MountainTrue Raleigh Report — January 10, 2017

Happy New Year from Raleigh, where state government is rushing right into 2017


Just after the clock struck midnight on January 1, Roy Cooper took the oath of office and was sworn in as our state’s 75th governor. He has just begun to announce his cabinet, staff and agenda, and we will learn more in the coming weeks.

New DEQ Head Named

One of Cooper’s  first announcement was his pick for the new secretary of DEQ – Michael Regan. Regan is a longtime environmental advocate, who is a veteran of both the Environmental Defense Fund and the EPA.

While at EDF, he worked on a legal challenge and eventual settlement with Duke Energy that required the utility to retire its oldest and dirtiest coal-fired power plants. He also believes that a clean environment and clean energy are drivers for economic development, including in poor and rural areas.

Regan said his first goal as secretary is to get the advice of those who serve in DEQ. He also pledged to improve transparency and work with stakeholders to help solve environmental problems.

Regan is a native of eastern North Carolina and a graduate of North Carolina A&T State University and George Washington University.

Under a new law, Regan’s nomination must be confirmed by the state Senate.

Legislative Outlook

Cooper will soon be joined in Raleigh by members of the 2017 General Assembly. Legislators return on January 11th for what is expected to be a short organizational meeting to officially elect Senate and House leaders.

Lawmakers are expected to recess for two weeks to allow committees to be appointed so that the real work of the 2017 legislature can begin on January 25.  Our state does not set constitutional limits on the length of the session, so how long the 2017 General Assembly will be at its work is anyone’s guess. It will certainly continue at least until July 1, the beginning of the state’s fiscal year.

Lawmakers are coming off three December special sessions – one on disaster relief, another to change Cooper and other statewide elected officials’ authority and a third on HB2. While the disaster session went largely as expected, the two other sessions were extremely controversial. The first session passed a wide-ranging elections bill that made appellate court races partisan and merged lobbying, ethics and elections oversight into one agency. In that same session, lawmakers limited Governor Cooper’s ability to hire and fire appointees for his administration and moved a good bit of education policy-making power from the State Board of Education to the new superintendent of public instruction.  WRAL has a good summary of what happened in the special session. Pretty much everything that passed during this session is now being challenged in court. A week later, legislators returned to Raleigh, argued, finagled and voted but ultimately couldn’t pass a repeal of HB2, the controversial legislation concerning LGBTQ civil rights.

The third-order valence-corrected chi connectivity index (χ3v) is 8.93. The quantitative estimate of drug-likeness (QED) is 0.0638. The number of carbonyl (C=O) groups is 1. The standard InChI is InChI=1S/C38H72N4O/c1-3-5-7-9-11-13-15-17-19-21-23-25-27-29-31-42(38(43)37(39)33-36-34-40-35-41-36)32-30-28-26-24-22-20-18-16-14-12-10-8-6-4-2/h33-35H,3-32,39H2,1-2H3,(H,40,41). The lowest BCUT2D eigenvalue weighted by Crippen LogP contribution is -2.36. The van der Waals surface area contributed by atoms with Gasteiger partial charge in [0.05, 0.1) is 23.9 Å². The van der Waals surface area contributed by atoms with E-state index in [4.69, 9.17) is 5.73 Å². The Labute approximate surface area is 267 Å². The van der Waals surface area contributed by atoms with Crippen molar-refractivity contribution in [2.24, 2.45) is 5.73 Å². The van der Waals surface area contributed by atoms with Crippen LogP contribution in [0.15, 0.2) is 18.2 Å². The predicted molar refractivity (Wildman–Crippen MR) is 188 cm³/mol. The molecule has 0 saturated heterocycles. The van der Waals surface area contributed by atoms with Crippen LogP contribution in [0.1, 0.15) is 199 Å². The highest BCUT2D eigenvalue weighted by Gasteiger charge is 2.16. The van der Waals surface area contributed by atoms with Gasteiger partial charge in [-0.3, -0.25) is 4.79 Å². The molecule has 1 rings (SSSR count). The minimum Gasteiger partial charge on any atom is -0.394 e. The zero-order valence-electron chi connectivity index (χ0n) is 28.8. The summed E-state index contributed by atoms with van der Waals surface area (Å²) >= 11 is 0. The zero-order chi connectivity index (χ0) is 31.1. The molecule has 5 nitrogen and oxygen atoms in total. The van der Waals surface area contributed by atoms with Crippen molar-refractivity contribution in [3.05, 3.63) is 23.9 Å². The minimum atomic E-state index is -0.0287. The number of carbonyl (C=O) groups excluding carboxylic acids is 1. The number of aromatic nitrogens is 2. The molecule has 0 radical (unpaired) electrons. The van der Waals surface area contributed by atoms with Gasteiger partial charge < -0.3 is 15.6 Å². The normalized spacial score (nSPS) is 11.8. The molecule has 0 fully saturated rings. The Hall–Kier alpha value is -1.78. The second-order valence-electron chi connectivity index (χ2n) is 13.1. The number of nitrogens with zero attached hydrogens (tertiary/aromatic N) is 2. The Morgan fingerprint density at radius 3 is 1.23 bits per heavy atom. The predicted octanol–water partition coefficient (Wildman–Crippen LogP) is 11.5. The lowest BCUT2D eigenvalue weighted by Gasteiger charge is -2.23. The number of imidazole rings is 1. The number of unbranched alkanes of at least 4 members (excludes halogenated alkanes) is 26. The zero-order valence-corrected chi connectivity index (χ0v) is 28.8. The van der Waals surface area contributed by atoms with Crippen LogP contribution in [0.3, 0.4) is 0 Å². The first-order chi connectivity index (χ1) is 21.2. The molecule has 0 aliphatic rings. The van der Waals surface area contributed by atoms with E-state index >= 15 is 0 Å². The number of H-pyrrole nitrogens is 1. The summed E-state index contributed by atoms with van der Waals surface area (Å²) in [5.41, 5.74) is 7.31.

DEQ Shenanigans

Of course, no MountainTrue Raleigh report would be complete without some news from the state’s Department of Environmental Quality. Shortly before Cooper took office, GOP-appointed DEQ Secretary van der Vaart demoted himself in order to avoid dismissal as a political appointee when Cooper took office. He will return to a position in the air quality division as a section chief, where he worked for 20 years before being promoted by former Governor Pat McCrory.  

What’s Next?

It’s hard to imagine that the acrimony and partisanship on display during much of 2016 in Raleigh won’t continue in the new year. Much hinges on what the courts decide on the changes to the Governor’s powers, HB2 and court-mandated redistricting.

Here at MountainTrue, we’ll continue to talk to legislators from both parties about clean water, clean air and making North Carolina’s future a sustainable one. We will keep you posted as issues develop and hope you will join us in our advocacy efforts.


Western North Carolina is blessed with more than 1.5 million acres of public land, including Nantahala-Pisgah National Forest, Great Smoky Mountains National Park, the Blue Ridge Parkway and several state-owned parks, forests and natural areas. These public lands support the headwaters of our rivers, beautiful mountain vistas, one of the most diverse temperate forests on the planet, and a thriving economy in tourism, crafts and recreation.
During its 30-year history, WNCA (now MountainTrue) has twice prevented logging in the Asheville Watershed, first in 1990 and again in 2004. Eventually the City of Asheville placed a conservation easement over 17,356 acres of the watershed.